1,463 stairs: Survivor recounts escape from World Trade Center led by guide dog
Posted September 9
Raleigh, N.C. — Nearly 3,000 people died at the World Trade Center in the attacks on Sept. 11, 2001.
Others, though, were able to escape the towers before they collapsed.
Michael Hingson was in the first tower when it was hit. He had to make it down 78 floors inside a crowded stairwell.
And he did it with his guide dog.
When the first plane hit the tower, Hingson and hundreds of others crowded into stairwells trying to reach safety.
"We were not told as we were going down the stairs what was going on," Hingson said. "We smelled jet fumes on the stairs."
Hingson, who has been blind since birth, couldn't see a thing. His guide dog Roselle could, though.
"We worked as a team to get out," Hingson said of his dog. "She would stop at the top of every flight of stairs, and I could tell her to go forward.
A new guide dog is by his side now: Roselle died in 2011, but Hingson still travels around the country telling their story.
"Sometimes being a hero is just doing your job, which is what the dogs do," Hingson said.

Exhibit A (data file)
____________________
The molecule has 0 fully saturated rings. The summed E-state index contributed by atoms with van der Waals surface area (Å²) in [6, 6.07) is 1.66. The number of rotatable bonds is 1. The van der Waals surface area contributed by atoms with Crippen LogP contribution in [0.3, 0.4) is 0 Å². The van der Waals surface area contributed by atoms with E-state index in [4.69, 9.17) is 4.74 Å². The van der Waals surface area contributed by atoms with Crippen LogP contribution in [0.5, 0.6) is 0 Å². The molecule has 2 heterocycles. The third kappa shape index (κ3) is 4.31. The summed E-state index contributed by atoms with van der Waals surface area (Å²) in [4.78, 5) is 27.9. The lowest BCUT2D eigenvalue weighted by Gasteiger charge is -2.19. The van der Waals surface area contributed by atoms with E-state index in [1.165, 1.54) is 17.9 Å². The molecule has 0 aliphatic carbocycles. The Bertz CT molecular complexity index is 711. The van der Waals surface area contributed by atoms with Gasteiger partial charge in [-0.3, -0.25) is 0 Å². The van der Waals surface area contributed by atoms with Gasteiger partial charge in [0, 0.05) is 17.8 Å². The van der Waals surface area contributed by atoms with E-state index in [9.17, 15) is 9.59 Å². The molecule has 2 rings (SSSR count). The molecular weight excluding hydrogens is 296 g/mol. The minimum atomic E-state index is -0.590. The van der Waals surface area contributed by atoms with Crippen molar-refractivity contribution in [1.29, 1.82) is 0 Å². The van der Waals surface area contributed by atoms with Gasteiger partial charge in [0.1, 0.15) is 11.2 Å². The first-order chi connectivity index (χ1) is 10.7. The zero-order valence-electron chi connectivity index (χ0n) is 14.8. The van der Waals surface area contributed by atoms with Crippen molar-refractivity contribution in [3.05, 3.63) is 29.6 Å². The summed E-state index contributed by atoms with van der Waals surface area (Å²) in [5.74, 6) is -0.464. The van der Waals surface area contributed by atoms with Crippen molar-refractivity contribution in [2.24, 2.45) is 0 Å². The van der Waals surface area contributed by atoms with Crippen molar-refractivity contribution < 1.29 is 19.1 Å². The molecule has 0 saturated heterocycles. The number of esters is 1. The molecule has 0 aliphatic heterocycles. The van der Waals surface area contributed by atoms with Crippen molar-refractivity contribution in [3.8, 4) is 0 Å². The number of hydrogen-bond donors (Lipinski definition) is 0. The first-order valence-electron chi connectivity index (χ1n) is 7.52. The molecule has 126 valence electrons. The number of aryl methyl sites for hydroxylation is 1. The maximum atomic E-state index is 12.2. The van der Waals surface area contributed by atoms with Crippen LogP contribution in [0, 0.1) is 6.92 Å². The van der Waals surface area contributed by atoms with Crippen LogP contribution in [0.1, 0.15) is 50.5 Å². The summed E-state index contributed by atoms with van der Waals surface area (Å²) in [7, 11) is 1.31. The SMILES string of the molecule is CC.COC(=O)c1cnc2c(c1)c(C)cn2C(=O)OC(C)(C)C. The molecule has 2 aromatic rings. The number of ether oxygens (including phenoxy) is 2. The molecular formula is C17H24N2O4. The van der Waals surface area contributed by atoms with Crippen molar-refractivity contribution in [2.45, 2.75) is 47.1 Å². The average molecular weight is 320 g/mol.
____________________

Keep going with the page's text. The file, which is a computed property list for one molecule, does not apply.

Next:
As Hingson and Roselle descended 1,463 stairs, he never once thought he wouldn't make it.
"I immediately got this inner sense of conviction and peace that my guide dog and I would be OK," Hingson said.
So now, with his dog Africa, Hingson travels the country talking to people about some of the lessons learned, such as teamwork and acceptance.
"Blindness isn't the handicap," Hingson said. "Our attitude is the real handicap."
Hingson says he's moved on, but like most of us, still struggles with one thing.
"For me, I'm still just as awed that it happened," Hingson said. "How could anyone think of doing this kind of thing to us? How can people value life so little they're willing to fly an airplane into a building?"